English Language & Linguistics
Linguistics Challenges: Wonderful Evenings
What linguistic process lies behind this joke?
‘I've had a wonderful evening, but this wasn’t it’ – Groucho Marx
You probably concluded that this joke involves a form of word play. The linguistic process underlying this joke is in fact a kind of transformation in one aspect of word meaning that linguists call ‘reference’. Any lexical item (word) gets its meaning from its ‘sense’ (the properties that characterise it) and its ‘reference’ (the set of things in the world to which it refers). Thus, the ‘sense’ of the word cat is (‘animate’, ‘feline’, ‘domestic pet’, etc.) whereas its ‘reference’ is the link to the object(s) in the world to which it can refer. We can actually define ‘reference’ in more detail than this: words can be said to have ‘specific’ reference (where we have a particular entity in mind, for example I like my dog) or ‘generic’ reference (where we have in mind not a specific item but a type or class of things, for example I like dogs). Sometimes the words alone do not tell us which reference is involved. Compare:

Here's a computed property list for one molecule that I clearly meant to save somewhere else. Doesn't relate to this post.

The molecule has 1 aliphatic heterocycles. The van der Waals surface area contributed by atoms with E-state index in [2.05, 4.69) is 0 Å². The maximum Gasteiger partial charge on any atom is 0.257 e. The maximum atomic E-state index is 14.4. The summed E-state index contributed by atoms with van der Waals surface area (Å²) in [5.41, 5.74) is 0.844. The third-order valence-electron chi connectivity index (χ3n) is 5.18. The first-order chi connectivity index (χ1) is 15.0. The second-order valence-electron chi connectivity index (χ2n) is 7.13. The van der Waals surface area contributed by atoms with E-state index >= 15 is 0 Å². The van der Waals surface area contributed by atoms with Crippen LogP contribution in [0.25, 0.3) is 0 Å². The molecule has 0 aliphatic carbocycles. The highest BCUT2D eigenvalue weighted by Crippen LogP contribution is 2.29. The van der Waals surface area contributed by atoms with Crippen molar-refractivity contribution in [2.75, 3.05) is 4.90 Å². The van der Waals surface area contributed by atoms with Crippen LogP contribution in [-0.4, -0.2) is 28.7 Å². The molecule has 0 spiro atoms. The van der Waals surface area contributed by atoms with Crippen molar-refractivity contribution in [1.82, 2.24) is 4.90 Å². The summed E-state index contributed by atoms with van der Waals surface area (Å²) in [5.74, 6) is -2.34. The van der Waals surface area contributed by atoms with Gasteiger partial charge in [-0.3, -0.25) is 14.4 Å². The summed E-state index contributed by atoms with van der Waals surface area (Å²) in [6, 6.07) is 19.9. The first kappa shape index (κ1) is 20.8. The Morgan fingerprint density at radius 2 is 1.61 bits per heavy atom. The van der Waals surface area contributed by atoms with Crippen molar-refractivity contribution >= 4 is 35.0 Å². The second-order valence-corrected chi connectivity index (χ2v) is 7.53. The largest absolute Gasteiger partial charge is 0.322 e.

I’m looking for a house (uttered by someone browsing property ads)
I’m looking for a house (uttered by someone in the street holding an address)
In the first sentence the reference is ‘generic’ and in the second one it’s ‘specific’. In such examples we rely on the context in order to determine which kind of reference the speaker intended. We can also determine this from the neighbouring text:
I want to watch a match on Saturday. The Owls are playing Notts County.
In this example the first sentence is ambiguous. Does it mean any (football) match or a particular one? When we read the second sentence we realise the intended reference is specifc, not generic. So the text which follows has cleared up the referential ambiguity.
Now let’s return to our joke. Here Groucho plays with this referential ambiguity. On its own, the noun phrase ‘a lovely evening’ is most naturally interpreted as having a generic reference (fits the description of a lovely evening). We therefore assume this is his intended meaning when we hear the first part of Groucho’s utterance (i.e. ‘this evening was lovely’). However, the second half of his utterance forces us to re-